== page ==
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Using dried/dehydrated foodstuffs as spice


TdeV
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I'm not even sure how to phrase an internet or eGullet search.

 

Last year I dehydrated leek sprouts. Ground and sprinkled on top of mashed potatoes, these provided a very subtle, short-lived flavour. Any idea where I could investigate more about ground fruits, vegetables, etc.?

 

When slicing okra for dehydration last year, I didn't discard the top of the pod. Now, in stew, the tops of the pods are chewy, no matter how long the pot cooks. I'm thinking these tops could be ground, but then, what does one do with ground okra?

 

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Here is another potential resource. 

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Anna Nielsen aka "Anna N"

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I'm not sure about vegetables, but dried pork or fish or shrimp are routinely used like spices in China. Known as 肉松 (ròu sōng) pork floss in the porcine version, 鱼松 (yú sōng) if fish and 虾皮 (xiā pí) if shrimp. Available everywhere round here.

 

 

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Do you think it would work best with veg that are less fibrous (mushrooms are an excellent example) since the cellulose (or whatever the fibers are comprised of) is flavorless and would dilute the overall flavor?

"Only dull people are brilliant at breakfast" - Oscar Wilde

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I mix pulverised aromatic mushroom(s) and salt flakes. Use this as a condiment (especially nice with steak/meat and eggs). I also use seaweed powder/flakes in the same way (not meat).

 

In Namibia I saw biltong "dust" (very fine and dry ground biltong) in the supermarket. Staff behind biltong counter told me it's a condiment for many savoury dishes. Sprinkle on potatoes, pizzas, eggs, pastas, soups, salads etc. I would also add it to a home-made spicy paste.

 

Maybe you could use ground okra to thicken soups or sauces?

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I have caper dust that a friend gave me. And I often pulverize dried mushrooms. I think I have a couple of books on dehydrating foods. I'll see if I can find them and if they might have anything in them about this. Be patient, I have a lot on my plate these days with a husband with dementia.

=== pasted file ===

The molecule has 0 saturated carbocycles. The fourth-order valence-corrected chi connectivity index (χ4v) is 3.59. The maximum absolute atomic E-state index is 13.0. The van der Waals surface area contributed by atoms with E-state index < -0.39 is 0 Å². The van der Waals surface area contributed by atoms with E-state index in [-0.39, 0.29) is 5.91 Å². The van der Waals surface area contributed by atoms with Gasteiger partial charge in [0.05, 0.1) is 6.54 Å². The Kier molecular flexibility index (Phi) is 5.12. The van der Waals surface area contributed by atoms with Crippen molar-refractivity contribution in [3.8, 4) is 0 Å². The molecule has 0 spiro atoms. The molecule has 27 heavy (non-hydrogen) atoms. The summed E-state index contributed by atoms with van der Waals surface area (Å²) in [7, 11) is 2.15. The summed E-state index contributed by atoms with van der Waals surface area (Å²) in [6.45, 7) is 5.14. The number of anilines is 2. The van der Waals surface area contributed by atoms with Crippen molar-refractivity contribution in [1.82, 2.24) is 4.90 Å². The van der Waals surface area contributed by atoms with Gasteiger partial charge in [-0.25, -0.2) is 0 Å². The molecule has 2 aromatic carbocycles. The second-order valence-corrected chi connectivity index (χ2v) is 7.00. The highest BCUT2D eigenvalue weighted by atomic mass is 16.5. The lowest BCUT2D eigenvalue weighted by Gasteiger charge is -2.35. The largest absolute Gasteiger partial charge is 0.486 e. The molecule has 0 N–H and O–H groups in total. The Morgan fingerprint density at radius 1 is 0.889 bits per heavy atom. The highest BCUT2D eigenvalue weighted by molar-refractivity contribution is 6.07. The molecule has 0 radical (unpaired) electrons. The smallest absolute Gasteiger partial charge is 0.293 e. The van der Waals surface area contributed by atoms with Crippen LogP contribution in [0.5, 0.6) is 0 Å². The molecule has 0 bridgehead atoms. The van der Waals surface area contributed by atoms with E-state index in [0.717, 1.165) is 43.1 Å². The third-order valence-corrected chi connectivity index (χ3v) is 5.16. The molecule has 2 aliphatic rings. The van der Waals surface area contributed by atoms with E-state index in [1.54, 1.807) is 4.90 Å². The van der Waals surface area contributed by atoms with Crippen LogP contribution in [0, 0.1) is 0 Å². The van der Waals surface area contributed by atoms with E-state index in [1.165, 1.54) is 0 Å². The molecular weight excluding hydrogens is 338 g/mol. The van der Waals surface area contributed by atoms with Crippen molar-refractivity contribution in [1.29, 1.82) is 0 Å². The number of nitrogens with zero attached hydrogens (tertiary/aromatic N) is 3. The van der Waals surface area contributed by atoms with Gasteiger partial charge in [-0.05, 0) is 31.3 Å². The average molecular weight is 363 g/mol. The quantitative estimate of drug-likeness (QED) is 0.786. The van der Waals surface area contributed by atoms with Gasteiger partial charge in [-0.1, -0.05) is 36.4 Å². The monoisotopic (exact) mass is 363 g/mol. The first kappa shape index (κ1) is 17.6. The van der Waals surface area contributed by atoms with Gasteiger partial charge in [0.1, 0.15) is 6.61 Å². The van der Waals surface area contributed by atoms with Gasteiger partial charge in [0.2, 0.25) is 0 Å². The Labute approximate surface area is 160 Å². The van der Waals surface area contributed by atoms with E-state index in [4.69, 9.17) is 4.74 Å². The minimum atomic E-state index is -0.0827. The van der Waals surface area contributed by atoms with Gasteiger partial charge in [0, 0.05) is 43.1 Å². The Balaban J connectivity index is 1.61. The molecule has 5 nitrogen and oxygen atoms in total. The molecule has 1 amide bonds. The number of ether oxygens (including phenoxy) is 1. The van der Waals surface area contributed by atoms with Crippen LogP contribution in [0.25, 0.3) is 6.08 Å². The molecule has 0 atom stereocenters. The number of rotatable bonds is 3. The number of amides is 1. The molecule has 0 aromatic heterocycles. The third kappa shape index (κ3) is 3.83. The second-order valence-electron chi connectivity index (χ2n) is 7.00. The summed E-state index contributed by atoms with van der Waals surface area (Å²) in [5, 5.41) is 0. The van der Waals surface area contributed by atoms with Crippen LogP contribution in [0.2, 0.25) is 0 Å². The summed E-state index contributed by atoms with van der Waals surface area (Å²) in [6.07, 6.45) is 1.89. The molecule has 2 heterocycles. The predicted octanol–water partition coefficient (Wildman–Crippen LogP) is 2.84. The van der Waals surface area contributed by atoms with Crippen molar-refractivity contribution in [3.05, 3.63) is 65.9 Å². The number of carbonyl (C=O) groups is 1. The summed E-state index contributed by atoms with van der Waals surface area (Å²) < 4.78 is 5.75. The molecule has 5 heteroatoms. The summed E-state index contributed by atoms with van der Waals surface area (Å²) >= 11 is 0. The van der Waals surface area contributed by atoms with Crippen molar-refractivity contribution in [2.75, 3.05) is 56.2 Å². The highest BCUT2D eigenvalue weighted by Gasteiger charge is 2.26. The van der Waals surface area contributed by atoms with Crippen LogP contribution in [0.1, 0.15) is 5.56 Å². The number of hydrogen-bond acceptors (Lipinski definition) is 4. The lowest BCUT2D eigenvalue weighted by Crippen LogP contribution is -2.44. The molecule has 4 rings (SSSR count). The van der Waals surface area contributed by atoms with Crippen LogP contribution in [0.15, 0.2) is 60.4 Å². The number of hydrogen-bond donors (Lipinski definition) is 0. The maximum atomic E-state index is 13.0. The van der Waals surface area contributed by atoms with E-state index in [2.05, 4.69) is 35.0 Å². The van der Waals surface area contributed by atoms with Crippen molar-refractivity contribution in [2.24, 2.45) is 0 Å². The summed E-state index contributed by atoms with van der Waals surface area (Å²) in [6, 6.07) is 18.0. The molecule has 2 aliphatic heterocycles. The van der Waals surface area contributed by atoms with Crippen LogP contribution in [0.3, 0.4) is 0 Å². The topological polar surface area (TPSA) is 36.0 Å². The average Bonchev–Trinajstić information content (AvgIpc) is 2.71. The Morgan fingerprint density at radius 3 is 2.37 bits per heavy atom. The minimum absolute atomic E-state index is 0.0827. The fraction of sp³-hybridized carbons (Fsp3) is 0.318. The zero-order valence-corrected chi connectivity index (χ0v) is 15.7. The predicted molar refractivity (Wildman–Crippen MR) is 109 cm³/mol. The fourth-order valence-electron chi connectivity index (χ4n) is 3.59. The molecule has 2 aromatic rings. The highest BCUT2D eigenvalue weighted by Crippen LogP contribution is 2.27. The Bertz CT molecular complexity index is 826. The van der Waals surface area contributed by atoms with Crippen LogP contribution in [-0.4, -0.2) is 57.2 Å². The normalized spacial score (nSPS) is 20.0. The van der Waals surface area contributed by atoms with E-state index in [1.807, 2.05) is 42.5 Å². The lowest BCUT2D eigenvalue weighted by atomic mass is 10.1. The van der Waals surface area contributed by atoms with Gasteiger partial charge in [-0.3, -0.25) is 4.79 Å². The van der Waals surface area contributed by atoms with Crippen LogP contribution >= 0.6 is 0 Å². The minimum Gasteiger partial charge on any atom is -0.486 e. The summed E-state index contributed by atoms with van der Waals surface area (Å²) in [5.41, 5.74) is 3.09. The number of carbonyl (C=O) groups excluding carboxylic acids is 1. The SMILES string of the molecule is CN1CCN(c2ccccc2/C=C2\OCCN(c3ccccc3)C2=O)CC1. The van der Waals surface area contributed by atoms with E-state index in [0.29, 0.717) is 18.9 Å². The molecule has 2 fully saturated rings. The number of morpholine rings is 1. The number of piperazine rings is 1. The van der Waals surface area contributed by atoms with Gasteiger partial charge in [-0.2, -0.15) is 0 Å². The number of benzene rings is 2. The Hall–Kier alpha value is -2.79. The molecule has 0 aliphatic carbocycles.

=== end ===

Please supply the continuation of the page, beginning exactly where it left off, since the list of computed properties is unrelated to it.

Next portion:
Deb

Liberty, MO

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19 hours ago, BonVivant said:

In Namibia I saw biltong "dust" (very fine and dry ground biltong) in the supermarket. Staff behind biltong counter told me it's a condiment for many savoury dishes. Sprinkle on potatoes, pizzas, eggs, pastas, soups, salads etc. I would also add it to a home-made spicy paste.

Wow.  I have a lot of biltong in my fridge drawer, I bet it's pretty dry by now.  I going to powder some up for dust.

 

Best result in powdered dehydrated veg for me is celery.  It gives the most bang for the buck for me. 

Most disappointing is chives, no flavor, just green flecks.

Carrot powder is really good in salsas and gravies for a background sweet.

Cherry tomatoes that are getting wrinkly/forgotten are also something I've dehy'd and powdered for use.  I can't do backyard tomatoes here with any success so it's not common I have unused tomatoes since I buy them.  But they do make a great seasoning when mixed with dehy'd onions/garlic.  Tomato powder likes to clump so it has to be mixed with something to avoid clumping.

 

I made strawberry tarts for Easter and kept the top bits that are culled for slicing.  I dehydrated those and plan on powdering them for a sweetener use.

 

Mushroom powder is always amazing but damn, it takes a lot of mushrooms to get a usable amount.  I just buy commercial powder instead of trying to do homemade.

 

 

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